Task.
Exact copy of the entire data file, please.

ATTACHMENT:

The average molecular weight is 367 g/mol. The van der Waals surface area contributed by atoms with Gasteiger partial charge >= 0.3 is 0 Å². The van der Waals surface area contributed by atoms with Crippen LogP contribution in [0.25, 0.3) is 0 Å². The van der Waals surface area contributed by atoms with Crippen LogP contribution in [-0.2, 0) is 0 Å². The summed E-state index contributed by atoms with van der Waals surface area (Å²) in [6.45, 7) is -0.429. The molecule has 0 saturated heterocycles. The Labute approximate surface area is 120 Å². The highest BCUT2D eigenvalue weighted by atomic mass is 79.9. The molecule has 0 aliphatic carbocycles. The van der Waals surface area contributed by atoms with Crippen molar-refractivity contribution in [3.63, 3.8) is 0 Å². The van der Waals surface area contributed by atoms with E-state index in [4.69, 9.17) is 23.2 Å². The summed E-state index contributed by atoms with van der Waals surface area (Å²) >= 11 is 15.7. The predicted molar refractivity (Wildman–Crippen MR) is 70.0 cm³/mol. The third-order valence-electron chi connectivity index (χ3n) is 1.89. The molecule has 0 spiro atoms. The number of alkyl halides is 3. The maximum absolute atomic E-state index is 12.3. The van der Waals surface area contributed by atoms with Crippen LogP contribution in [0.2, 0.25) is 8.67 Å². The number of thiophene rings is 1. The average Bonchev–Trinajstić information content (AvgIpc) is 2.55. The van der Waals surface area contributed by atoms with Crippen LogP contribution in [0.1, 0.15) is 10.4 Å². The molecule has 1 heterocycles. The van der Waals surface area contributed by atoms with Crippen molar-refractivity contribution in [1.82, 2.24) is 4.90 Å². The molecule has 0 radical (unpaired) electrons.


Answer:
The average molecular weight is 367 g/mol. The van der Waals surface area contributed by atoms with Gasteiger partial charge >= 0.3 is 0 Å². The van der Waals surface area contributed by atoms with Crippen LogP contribution in [0.25, 0.3) is 0 Å². The van der Waals surface area contributed by atoms with Crippen LogP contribution in [-0.2, 0) is 0 Å². The summed E-state index contributed by atoms with van der Waals surface area (Å²) in [6.45, 7) is -0.429. The molecule has 0 saturated heterocycles. The Labute approximate surface area is 120 Å². The highest BCUT2D eigenvalue weighted by atomic mass is 79.9. The molecule has 0 aliphatic carbocycles. The van der Waals surface area contributed by atoms with Crippen molar-refractivity contribution in [3.63, 3.8) is 0 Å². The van der Waals surface area contributed by atoms with E-state index in [4.69, 9.17) is 23.2 Å². The summed E-state index contributed by atoms with van der Waals surface area (Å²) >= 11 is 15.7. The predicted molar refractivity (Wildman–Crippen MR) is 70.0 cm³/mol. The third-order valence-electron chi connectivity index (χ3n) is 1.89. The molecule has 0 spiro atoms. The number of alkyl halides is 3. The maximum absolute atomic E-state index is 12.3. The van der Waals surface area contributed by atoms with Crippen LogP contribution in [0.2, 0.25) is 8.67 Å². The number of thiophene rings is 1. The average Bonchev–Trinajstić information content (AvgIpc) is 2.55. The van der Waals surface area contributed by atoms with Crippen LogP contribution in [0.1, 0.15) is 10.4 Å². The molecule has 1 heterocycles. The van der Waals surface area contributed by atoms with Crippen molar-refractivity contribution in [1.82, 2.24) is 4.90 Å². The molecule has 0 radical (unpaired) electrons.